How to Keep Your Brain Healthy Until Late in Life
About one in five Americans experience a serious mental disorder in any given year. Anxiety affects more than 18.1 percent of U.S. adults. Suicide, a terrifying side effect of mental illnesses, is the 10th leading cause of death in America. Aging, bad eating, stress, and sleep deprivation contribute to mental disorders. These problems can take a toll on your life and keep you from reaching your potential. Here are some simple suggestions to keep your brain healthy.
Simple lifestyle changes, such as limiting stress and meditating, can improve brain health and mental function. Believe it or not, you can change how your brain works. Whether you’re in your 20s or your 60s, there are ways to keep your mind sharp and prevent mental diseases. Here are tips to help you out:
Use Your Brain
An active cognitive lifestyle can keep your brain sharp and functioning at its peak. Take the time to learn a new language, work the crossword puzzles in newspapers, and read each day. Play Scrabble online and solve puzzles. Video games can help too as they stimulate mental function and lower the risk of Alzheimer’s disease.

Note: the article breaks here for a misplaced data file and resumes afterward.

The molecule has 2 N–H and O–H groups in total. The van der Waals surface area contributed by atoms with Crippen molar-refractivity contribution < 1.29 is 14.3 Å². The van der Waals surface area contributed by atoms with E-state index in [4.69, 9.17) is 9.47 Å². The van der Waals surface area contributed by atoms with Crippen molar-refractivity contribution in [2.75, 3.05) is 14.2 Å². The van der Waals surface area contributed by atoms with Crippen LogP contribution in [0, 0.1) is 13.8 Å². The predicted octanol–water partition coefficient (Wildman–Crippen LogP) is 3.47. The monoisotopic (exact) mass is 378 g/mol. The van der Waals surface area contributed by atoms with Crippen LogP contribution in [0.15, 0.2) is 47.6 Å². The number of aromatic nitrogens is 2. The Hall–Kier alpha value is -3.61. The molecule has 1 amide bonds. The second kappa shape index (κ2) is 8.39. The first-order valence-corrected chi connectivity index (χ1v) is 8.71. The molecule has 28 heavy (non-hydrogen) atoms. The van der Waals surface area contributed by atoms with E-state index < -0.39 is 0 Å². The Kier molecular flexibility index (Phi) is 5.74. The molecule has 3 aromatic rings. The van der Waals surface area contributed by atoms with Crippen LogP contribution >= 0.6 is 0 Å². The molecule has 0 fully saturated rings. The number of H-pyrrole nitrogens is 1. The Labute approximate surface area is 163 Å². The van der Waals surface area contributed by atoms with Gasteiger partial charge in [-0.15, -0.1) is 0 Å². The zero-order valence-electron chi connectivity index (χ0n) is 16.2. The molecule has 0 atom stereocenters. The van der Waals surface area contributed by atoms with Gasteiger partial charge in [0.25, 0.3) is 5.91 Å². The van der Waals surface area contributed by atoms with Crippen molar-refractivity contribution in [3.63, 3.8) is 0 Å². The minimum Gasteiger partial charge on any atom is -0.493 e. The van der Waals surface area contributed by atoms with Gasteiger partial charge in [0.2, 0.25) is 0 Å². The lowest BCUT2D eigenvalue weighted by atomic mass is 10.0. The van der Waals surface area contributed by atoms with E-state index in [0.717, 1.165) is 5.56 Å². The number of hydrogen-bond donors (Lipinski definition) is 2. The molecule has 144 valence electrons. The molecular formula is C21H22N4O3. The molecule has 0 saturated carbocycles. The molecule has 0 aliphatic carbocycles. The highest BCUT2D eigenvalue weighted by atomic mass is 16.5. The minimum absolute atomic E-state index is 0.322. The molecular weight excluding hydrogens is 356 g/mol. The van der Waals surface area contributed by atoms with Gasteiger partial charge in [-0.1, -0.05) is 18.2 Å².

Take a Supplement
Certain supplements promote brain health and boost cognitive function. For instance, the Brain and Sleep Support System from Isagenix is scientifically proven to enhance mental focus and decision-making skills. It also improves your quality of sleep, which helps boost memory and overall brain function.
Chronic stress is a contributing factor to dementia and Alzheimer’s disease. Cortisol, the stress hormone, inhibits brain activity and raises the levels of allopregnanolon, a steroid that contributes to Alzheimer’s and other mental problems. Even though you can’t avoid stress completely, there are ways to keep it under control. Meditation, exercise, deep breathing, yoga, and acupuncture can help reduce its harmful effect and calm your mind.
What you eat has a direct impact on brain health. Certain foods, especially those rich in anti-inflammatory compounds, protect your brain from oxidative stress and age-related mental illnesses. These include avocado, beets, fatty fish, blueberries, broccoli, leafy greens, dark chocolate, coconut oil, and others.
Information for General Purposes Only
Information provided on this Web site and on all publications, packaging, and labels is for general purposes only and designed to help you make informed decisions about your health. It is not intended to substitute advice from your physician or health-care professional.